Skin Texture tutorial

I’ve been using a technique to retouch skin for a while, and thought I would share it. It is fast, and if done well, fairly seamless. It is not perfect, but it is faster than perfection.

The basic premise is that when you do major changes to a person’s skin, you have to leave the texture behind in order to rebuild the features smoothly. This is especially true when retouching the neck and jaw line, but this technique can also be used on the cheeks, forehead, chin, and other places where the underling skin, absent of it’s texture, is nothing but a smooth complex gradation. This technique allows you to build the gradation, and then go back and put in the skin texture.

1. The first image shows how I like to set up my work. As you can see by the contents of the Layers Palette, the initial image layer is named by the file name (that way I can find the darn thing later).

2. Here is where I do my retouching. I make a duplicate of the initial image (so I can always refer back to it if necessary), and I name the duplicate RET. In this example I went ahead and retouched the neck, especially where the skin was clumpy, and got rid of a some bulges as well. All work was done loosely with the Clone Tool. If you look closely you can see some soft spots where the retouched skin has no texture. Normally this is a problem, but not if we replace the texture.

3. This is my next step, adding a blur layer. To get this layer, I duplicate the RET layer, after I’ve cloned out the major flaws. The blur should be large enough that it covers the smaller flaws and imperfections, smoothing out the potholes and such. In this case I did a Gausian Blur of 5.1, but half the time I end up doing a Median instead as it keeps the gross features, while blurring the fine ones. The number isn’t important, as it is based on the pixel size which will vary depending upon resolution, and the size of your image. The trick is to blur it enough.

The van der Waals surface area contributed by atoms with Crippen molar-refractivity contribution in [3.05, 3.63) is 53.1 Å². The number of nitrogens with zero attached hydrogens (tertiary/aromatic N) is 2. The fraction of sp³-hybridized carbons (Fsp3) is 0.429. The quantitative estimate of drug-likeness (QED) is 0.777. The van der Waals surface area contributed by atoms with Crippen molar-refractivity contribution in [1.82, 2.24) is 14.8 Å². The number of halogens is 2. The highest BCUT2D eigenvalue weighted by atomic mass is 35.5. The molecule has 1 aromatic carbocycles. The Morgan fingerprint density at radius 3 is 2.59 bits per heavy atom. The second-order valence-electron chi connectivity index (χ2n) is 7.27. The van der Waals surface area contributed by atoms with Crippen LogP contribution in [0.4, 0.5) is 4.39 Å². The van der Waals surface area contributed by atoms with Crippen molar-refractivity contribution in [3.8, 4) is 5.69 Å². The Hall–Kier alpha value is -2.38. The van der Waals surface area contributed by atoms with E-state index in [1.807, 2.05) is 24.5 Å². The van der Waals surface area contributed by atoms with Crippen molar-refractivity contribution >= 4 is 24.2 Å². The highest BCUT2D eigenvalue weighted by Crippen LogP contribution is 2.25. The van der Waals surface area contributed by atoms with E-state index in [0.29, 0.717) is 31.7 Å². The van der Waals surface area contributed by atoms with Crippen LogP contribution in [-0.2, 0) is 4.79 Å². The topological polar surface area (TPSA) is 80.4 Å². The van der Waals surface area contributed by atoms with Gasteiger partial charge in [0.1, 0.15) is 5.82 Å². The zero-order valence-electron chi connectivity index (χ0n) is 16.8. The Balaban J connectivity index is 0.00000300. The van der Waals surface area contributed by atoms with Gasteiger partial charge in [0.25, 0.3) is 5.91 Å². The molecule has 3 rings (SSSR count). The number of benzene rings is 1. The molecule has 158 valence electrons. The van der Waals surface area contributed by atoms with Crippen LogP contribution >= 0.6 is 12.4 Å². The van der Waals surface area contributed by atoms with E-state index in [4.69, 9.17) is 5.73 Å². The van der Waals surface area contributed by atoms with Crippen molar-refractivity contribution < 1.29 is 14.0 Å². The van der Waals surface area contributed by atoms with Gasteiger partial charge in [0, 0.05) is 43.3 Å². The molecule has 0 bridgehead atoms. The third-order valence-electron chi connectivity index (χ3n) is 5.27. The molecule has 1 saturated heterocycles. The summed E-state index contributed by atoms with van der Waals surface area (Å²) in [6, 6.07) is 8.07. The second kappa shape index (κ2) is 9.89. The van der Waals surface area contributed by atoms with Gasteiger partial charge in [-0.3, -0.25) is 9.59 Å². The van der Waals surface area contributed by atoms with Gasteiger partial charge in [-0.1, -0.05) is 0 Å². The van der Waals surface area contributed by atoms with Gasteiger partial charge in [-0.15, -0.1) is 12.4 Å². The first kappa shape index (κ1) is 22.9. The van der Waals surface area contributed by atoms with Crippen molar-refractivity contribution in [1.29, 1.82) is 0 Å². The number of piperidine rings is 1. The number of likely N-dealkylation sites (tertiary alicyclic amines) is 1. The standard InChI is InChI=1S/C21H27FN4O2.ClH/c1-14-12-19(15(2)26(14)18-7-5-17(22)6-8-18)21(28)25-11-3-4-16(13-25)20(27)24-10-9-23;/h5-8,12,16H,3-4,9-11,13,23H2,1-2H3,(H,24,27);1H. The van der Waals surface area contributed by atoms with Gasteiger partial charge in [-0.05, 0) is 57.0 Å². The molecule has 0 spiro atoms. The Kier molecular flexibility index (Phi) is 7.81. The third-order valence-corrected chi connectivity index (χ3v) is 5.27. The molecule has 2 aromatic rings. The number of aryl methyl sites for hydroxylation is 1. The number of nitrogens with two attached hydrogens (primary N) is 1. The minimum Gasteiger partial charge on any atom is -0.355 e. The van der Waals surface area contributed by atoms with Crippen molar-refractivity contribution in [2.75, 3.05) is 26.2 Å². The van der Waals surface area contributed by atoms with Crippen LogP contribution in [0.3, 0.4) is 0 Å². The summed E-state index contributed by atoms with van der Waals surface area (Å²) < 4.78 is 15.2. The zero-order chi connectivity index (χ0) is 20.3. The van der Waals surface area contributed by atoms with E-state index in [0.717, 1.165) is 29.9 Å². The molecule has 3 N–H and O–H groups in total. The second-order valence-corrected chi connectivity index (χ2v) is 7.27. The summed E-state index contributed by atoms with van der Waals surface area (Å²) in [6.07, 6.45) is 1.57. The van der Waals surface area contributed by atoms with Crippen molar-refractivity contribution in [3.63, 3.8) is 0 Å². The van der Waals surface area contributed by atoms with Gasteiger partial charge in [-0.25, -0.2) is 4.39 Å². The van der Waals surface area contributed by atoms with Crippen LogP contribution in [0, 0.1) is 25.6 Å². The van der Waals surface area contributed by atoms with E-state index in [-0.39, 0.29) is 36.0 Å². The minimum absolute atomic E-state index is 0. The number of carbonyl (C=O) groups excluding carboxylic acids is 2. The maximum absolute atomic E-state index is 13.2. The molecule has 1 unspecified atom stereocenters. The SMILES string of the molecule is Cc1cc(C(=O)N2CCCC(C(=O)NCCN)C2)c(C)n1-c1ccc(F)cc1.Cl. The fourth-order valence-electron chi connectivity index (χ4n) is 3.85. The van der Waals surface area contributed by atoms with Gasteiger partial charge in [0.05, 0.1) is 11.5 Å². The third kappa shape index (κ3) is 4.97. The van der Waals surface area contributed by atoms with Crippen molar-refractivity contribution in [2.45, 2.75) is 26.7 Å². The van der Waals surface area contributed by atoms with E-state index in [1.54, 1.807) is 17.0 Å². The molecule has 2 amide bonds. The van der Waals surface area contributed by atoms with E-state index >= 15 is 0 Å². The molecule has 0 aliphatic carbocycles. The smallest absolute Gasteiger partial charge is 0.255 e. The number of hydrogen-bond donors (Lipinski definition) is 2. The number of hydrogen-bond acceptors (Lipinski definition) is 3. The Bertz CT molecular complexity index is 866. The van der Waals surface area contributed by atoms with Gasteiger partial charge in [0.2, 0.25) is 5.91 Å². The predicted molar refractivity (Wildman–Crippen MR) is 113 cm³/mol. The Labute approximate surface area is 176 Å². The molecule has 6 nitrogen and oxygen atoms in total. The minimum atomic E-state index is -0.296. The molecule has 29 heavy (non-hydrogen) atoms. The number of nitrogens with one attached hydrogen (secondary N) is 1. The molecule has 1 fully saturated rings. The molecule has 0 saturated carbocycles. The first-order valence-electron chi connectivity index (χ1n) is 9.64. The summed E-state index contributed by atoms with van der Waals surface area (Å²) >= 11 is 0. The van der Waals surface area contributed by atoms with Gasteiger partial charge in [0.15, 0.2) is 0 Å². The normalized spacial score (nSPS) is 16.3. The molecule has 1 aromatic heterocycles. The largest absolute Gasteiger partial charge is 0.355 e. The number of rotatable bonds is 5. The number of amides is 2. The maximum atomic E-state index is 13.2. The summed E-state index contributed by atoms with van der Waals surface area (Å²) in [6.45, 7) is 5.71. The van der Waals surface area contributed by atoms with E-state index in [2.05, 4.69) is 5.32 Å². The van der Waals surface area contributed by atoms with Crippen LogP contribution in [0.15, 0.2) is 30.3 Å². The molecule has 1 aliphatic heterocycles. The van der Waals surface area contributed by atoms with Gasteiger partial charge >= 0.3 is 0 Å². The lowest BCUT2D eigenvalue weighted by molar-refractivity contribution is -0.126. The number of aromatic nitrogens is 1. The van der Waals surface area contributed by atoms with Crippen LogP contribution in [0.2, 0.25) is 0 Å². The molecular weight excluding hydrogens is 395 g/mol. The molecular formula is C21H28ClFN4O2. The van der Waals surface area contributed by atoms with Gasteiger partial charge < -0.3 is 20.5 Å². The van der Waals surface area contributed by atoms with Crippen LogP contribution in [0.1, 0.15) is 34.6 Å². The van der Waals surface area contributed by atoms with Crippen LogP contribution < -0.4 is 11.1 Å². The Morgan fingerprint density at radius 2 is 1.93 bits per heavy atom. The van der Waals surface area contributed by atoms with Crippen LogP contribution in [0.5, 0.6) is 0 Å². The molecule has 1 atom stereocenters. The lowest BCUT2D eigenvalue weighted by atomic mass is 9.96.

4. Here I am adding a new layer which will by my texture layer. Essentially it is a layer set to Overlay, with a 50% grey fill. Nothing fancy here, if your used to working noise in on a separate Overlay layer.

5. This is where the texture it added to our layer. I’m using Grain, and in this case the Grain is the Enlarged setting. The grain from the Grain filter is larger than a Gausian Noise (which is why I use it). The trick here is to try the different settings until you get something close to the native skin texture. This may take a while to get. At first it will appear WAY too sharp (which is okay, and we can turn that down with the layer’s opacity) and the colors will be way off. Do not worry. Complete the steps, and then go back an undo if you don’t like it. I usually test in a small patch, and then apply Grain to the whole layer once I found something close. I also will scale the grain sometimes up or down to get a more precise match. You should not have to go up or down more than 50%. If you do, then you chose the wrong settings for the Grain, and should go back and try another set.

6. Once we have the Grain the right size, we then have to fix a few flaws that the filter does to the Grain. The first one I do it remove all saturation, so the final Grain is completely greyscale. You might wish to leave a dash of color in, but usually it just gets in the way.

7. Now we need to balance the color as the Grain filter tends to leave it too dark or too light. To do this I use Levels on the layer, and pull either of the top ends (darks or lights) until the middle point lines up with the darkest part on the Histogram. In this case, Enlarged tends to go dark, so I drag the dark side up (8-9 usually, but sometimes as high as 14-15). Some of the other Grain settings go lighter, so make sure you don’t skip this step. It is essential that the grain ends up neutral, so it will add a texture to the image without darkening or lightening it. At this point, I usually turn down the Opacity of the Texture to 50% or 40%. Rarely do I need more than this.

8. The final step it to add a layer mask to both the Blur layer, and the Texture layer. I usually fill the mask of the blur layer 100% black, and then working only in the mask I airbrush in its smooth gradation in just the spots I want. I use a light brush doing multiple strokes, rather then try and get it right with just one stroke. Once I have this mask, I apply it to the texture layer. This is a good starting point for the texture as you are only putting it where you covered it with blur to begin with, but I find I need to add a bit more texture to help blend some of the transitions.

9. This last image shows a before and after so you can see the changes to the skin. I don’t usually use this on such a small area, but rather I fix the all of the areas on the skin that need it.